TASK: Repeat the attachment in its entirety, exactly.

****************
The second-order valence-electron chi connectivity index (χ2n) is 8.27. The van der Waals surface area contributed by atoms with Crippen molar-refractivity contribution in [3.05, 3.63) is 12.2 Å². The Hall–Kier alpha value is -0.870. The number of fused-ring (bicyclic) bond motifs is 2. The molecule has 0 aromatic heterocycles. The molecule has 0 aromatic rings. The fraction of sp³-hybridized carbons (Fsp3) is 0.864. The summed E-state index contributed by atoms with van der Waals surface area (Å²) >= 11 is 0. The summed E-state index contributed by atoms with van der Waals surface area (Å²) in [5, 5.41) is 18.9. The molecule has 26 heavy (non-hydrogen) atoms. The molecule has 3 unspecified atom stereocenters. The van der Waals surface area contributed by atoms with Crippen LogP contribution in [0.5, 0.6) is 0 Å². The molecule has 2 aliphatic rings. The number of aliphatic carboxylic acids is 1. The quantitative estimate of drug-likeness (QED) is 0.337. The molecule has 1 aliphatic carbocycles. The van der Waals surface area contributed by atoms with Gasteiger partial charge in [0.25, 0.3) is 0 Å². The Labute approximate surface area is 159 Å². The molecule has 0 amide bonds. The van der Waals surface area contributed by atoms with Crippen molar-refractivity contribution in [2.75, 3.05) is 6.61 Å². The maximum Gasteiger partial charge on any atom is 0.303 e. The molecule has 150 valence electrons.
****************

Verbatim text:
The second-order valence-electron chi connectivity index (χ2n) is 8.27. The van der Waals surface area contributed by atoms with Crippen molar-refractivity contribution in [3.05, 3.63) is 12.2 Å². The Hall–Kier alpha value is -0.870. The number of fused-ring (bicyclic) bond motifs is 2. The molecule has 0 aromatic heterocycles. The molecule has 0 aromatic rings. The fraction of sp³-hybridized carbons (Fsp3) is 0.864. The summed E-state index contributed by atoms with van der Waals surface area (Å²) >= 11 is 0. The summed E-state index contributed by atoms with van der Waals surface area (Å²) in [5, 5.41) is 18.9. The molecule has 26 heavy (non-hydrogen) atoms. The molecule has 3 unspecified atom stereocenters. The van der Waals surface area contributed by atoms with Crippen LogP contribution in [0.5, 0.6) is 0 Å². The molecule has 2 aliphatic rings. The number of aliphatic carboxylic acids is 1. The quantitative estimate of drug-likeness (QED) is 0.337. The molecule has 1 aliphatic carbocycles. The van der Waals surface area contributed by atoms with Gasteiger partial charge in [0.25, 0.3) is 0 Å². The Labute approximate surface area is 159 Å². The molecule has 0 amide bonds. The van der Waals surface area contributed by atoms with Crippen molar-refractivity contribution in [2.75, 3.05) is 6.61 Å². The maximum Gasteiger partial charge on any atom is 0.303 e. The molecule has 150 valence electrons.